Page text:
In the field of cyber security, we must all be prepared for cyber-warfare to continue even after the conventional war ends, and to invest appropriately. We need to have a well-protected digital infrastructure in place. Here, Ukraine has lessons to teach us all – its digital backbone has enabled the state to keep delivering services online even when the war is going on. Many Russian cyber-attacks have failed because Ukraine had spent years in preparing for it.
Authoritarianism is on the rise. And bad dependencies can harm our open societies. Be it in the field of energy, technology, economy, raw materials, or a mixture of all of them. Hence, we must be alert and make considered choices. And we must make sure that we are connected to friends.
We need a global human-centered digital society that is based on democratic principles, and human rights. The digital world should also be a beneficial, secure and frankly a good place for all countries and people. Estonia is an example of how digital transformation has allowed us to achieve much greater transparency, efficiency and given citizens better access to government services.
An open and free digital realm can also help to expose malign influence activities. It can function as a central tool in educating audiences to improve the level of media literacy.
The key to tackling disinformation and hybrid threats is cooperation and sharing information. To fight polarisation, dependencies and disinformation, we have to strengthen digital and physical connections that can be trusted. Therefore, we need rules designed in a way that basic rights are built in and protected.
The security environment has changed, and we must all adapt accordingly. A strategy of deterrence against cyberattacks or disinformation has not been sufficient. Our focus must be increasingly on resilience, giving our institutions and people the skills to cope in a high-risk environment.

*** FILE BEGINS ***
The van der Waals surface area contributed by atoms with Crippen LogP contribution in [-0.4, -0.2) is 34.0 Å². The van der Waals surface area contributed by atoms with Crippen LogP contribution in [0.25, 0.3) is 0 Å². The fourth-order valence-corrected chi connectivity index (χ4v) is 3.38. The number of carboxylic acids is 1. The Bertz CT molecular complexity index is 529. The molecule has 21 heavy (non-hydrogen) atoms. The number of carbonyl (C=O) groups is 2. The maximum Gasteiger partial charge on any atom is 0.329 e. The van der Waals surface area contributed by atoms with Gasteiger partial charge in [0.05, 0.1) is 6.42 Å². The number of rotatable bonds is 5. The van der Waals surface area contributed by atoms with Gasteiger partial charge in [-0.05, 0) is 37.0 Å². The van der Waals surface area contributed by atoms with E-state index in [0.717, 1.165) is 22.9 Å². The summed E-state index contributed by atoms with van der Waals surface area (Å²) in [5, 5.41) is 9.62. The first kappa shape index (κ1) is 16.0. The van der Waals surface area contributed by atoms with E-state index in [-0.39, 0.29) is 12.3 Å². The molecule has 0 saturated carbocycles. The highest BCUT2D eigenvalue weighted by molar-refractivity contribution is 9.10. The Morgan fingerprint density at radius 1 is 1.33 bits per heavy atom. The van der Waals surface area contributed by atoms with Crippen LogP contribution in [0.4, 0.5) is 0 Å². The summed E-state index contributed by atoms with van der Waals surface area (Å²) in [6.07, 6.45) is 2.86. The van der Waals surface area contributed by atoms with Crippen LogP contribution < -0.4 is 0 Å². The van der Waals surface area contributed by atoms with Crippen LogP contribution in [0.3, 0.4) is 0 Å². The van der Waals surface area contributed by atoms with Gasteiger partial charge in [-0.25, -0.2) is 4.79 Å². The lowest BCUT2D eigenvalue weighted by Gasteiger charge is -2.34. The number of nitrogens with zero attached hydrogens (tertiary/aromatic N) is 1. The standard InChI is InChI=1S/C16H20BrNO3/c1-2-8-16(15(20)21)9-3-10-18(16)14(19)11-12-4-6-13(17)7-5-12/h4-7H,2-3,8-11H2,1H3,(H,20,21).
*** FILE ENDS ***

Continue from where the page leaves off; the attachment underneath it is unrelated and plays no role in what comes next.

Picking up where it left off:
This is the reason we gather here today. To act together and share experiences between each other.
Yesterday, I was honoured to host Tallinn Digital Summit. There I stressed how new ideas and innovation can best thrive in open and free societies. It is very difficult to innovate by command. Suppressive fear and the need to fulfill artificial plans drown out sustainability and competitiveness. Freedom is worth fighting for because it generates prosperity and security.
Dear OGP community,
We have chosen the kaheksakand – the eight-sided star – as the symbol of this year’s OGP Global Summit as it signifies protection, hope and faith, and is known across geographies and cultures. As a symbol of the North Star, it points in all eight directions of the world and welcomes all the OGP current and future members. As a Morning Star, kaheksakand symbolises good luck and new beginnings.
And this is my wish to you all as well: do not be afraid of new beginnings when customary solutions no longer work.
Let’s use this Global Summit as a platform to ask each other what we have done right and what must be done next. Allow me to leave you with these two questions to address:
What is the state of democracy and how can we make sure that openness is understood as a strength, not a weakness?
How should we act within our own societies as well as in international co-operation to secure the future of open democracy – and with that the well-being of all our citizens and the world we live in?
So, I wish us all an inspiring discussions and conversations in this thought-provoking Global Summit!